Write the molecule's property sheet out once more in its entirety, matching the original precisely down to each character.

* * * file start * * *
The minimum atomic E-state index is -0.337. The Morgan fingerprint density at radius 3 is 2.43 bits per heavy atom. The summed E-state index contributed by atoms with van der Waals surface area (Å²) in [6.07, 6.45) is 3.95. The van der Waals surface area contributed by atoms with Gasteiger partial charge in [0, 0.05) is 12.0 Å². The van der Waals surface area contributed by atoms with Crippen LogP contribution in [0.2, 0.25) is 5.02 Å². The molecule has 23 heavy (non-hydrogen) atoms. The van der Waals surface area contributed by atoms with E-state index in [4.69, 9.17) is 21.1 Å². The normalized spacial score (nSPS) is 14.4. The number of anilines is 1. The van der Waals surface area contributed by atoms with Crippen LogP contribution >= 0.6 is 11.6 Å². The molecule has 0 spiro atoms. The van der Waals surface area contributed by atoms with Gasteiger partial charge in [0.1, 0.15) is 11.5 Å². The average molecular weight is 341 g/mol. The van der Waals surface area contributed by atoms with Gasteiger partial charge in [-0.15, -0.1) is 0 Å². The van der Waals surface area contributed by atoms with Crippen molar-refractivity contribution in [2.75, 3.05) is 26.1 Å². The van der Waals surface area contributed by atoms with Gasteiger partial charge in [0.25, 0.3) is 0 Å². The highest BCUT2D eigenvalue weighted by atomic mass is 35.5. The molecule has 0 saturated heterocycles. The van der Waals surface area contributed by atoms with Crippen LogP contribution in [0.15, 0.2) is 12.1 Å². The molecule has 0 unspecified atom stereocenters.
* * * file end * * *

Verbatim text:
The minimum atomic E-state index is -0.337. The Morgan fingerprint density at radius 3 is 2.43 bits per heavy atom. The summed E-state index contributed by atoms with van der Waals surface area (Å²) in [6.07, 6.45) is 3.95. The van der Waals surface area contributed by atoms with Gasteiger partial charge in [0, 0.05) is 12.0 Å². The van der Waals surface area contributed by atoms with Crippen LogP contribution in [0.2, 0.25) is 5.02 Å². The molecule has 23 heavy (non-hydrogen) atoms. The van der Waals surface area contributed by atoms with E-state index in [4.69, 9.17) is 21.1 Å². The normalized spacial score (nSPS) is 14.4. The number of anilines is 1. The van der Waals surface area contributed by atoms with Crippen LogP contribution >= 0.6 is 11.6 Å². The molecule has 0 spiro atoms. The van der Waals surface area contributed by atoms with Gasteiger partial charge in [0.1, 0.15) is 11.5 Å². The average molecular weight is 341 g/mol. The van der Waals surface area contributed by atoms with Gasteiger partial charge in [-0.15, -0.1) is 0 Å². The van der Waals surface area contributed by atoms with Crippen molar-refractivity contribution in [2.75, 3.05) is 26.1 Å². The van der Waals surface area contributed by atoms with Gasteiger partial charge in [0.25, 0.3) is 0 Å². The highest BCUT2D eigenvalue weighted by atomic mass is 35.5. The molecule has 0 saturated heterocycles. The van der Waals surface area contributed by atoms with Crippen LogP contribution in [0.15, 0.2) is 12.1 Å². The molecule has 0 unspecified atom stereocenters.